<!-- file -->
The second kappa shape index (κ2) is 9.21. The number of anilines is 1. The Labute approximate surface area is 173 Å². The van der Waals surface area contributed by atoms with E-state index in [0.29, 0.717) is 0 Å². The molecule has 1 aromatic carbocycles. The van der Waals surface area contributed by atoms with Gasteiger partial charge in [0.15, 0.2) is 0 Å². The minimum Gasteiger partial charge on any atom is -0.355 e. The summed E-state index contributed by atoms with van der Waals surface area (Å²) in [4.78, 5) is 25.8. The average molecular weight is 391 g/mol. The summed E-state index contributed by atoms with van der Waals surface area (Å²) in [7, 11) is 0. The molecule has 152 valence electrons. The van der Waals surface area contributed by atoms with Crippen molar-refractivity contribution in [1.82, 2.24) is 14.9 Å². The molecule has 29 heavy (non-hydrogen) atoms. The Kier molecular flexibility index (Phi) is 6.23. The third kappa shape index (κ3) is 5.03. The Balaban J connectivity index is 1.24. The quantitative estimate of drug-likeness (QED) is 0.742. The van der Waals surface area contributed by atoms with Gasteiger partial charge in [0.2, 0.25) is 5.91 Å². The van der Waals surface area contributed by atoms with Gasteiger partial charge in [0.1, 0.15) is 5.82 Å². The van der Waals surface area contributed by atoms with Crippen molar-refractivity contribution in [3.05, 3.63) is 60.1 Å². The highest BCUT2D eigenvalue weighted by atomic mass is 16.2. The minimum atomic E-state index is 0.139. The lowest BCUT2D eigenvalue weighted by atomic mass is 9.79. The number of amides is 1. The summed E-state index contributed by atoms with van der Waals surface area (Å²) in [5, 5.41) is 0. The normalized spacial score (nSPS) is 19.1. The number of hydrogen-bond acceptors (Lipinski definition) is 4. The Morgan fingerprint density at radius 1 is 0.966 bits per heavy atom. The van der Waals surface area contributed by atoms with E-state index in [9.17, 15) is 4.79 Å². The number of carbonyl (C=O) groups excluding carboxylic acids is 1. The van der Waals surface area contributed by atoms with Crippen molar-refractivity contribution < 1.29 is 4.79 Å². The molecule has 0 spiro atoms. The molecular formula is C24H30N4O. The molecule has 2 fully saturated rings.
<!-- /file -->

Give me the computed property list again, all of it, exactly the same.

The second kappa shape index (κ2) is 9.21. The number of anilines is 1. The Labute approximate surface area is 173 Å². The van der Waals surface area contributed by atoms with E-state index in [0.29, 0.717) is 0 Å². The molecule has 1 aromatic carbocycles. The van der Waals surface area contributed by atoms with Gasteiger partial charge in [0.15, 0.2) is 0 Å². The minimum Gasteiger partial charge on any atom is -0.355 e. The summed E-state index contributed by atoms with van der Waals surface area (Å²) in [4.78, 5) is 25.8. The average molecular weight is 391 g/mol. The summed E-state index contributed by atoms with van der Waals surface area (Å²) in [7, 11) is 0. The molecule has 152 valence electrons. The van der Waals surface area contributed by atoms with Crippen molar-refractivity contribution in [1.82, 2.24) is 14.9 Å². The molecule has 29 heavy (non-hydrogen) atoms. The Kier molecular flexibility index (Phi) is 6.23. The third kappa shape index (κ3) is 5.03. The Balaban J connectivity index is 1.24. The quantitative estimate of drug-likeness (QED) is 0.742. The van der Waals surface area contributed by atoms with Gasteiger partial charge in [0.2, 0.25) is 5.91 Å². The van der Waals surface area contributed by atoms with Gasteiger partial charge in [0.1, 0.15) is 5.82 Å². The van der Waals surface area contributed by atoms with Crippen molar-refractivity contribution in [3.05, 3.63) is 60.1 Å². The highest BCUT2D eigenvalue weighted by atomic mass is 16.2. The minimum atomic E-state index is 0.139. The lowest BCUT2D eigenvalue weighted by atomic mass is 9.79. The number of amides is 1. The summed E-state index contributed by atoms with van der Waals surface area (Å²) in [5, 5.41) is 0. The normalized spacial score (nSPS) is 19.1. The number of hydrogen-bond acceptors (Lipinski definition) is 4. The Morgan fingerprint density at radius 1 is 0.966 bits per heavy atom. The van der Waals surface area contributed by atoms with E-state index in [9.17, 15) is 4.79 Å². The number of carbonyl (C=O) groups excluding carboxylic acids is 1. The van der Waals surface area contributed by atoms with Crippen molar-refractivity contribution < 1.29 is 4.79 Å². The molecule has 0 spiro atoms. The molecular formula is C24H30N4O. The molecule has 2 fully saturated rings.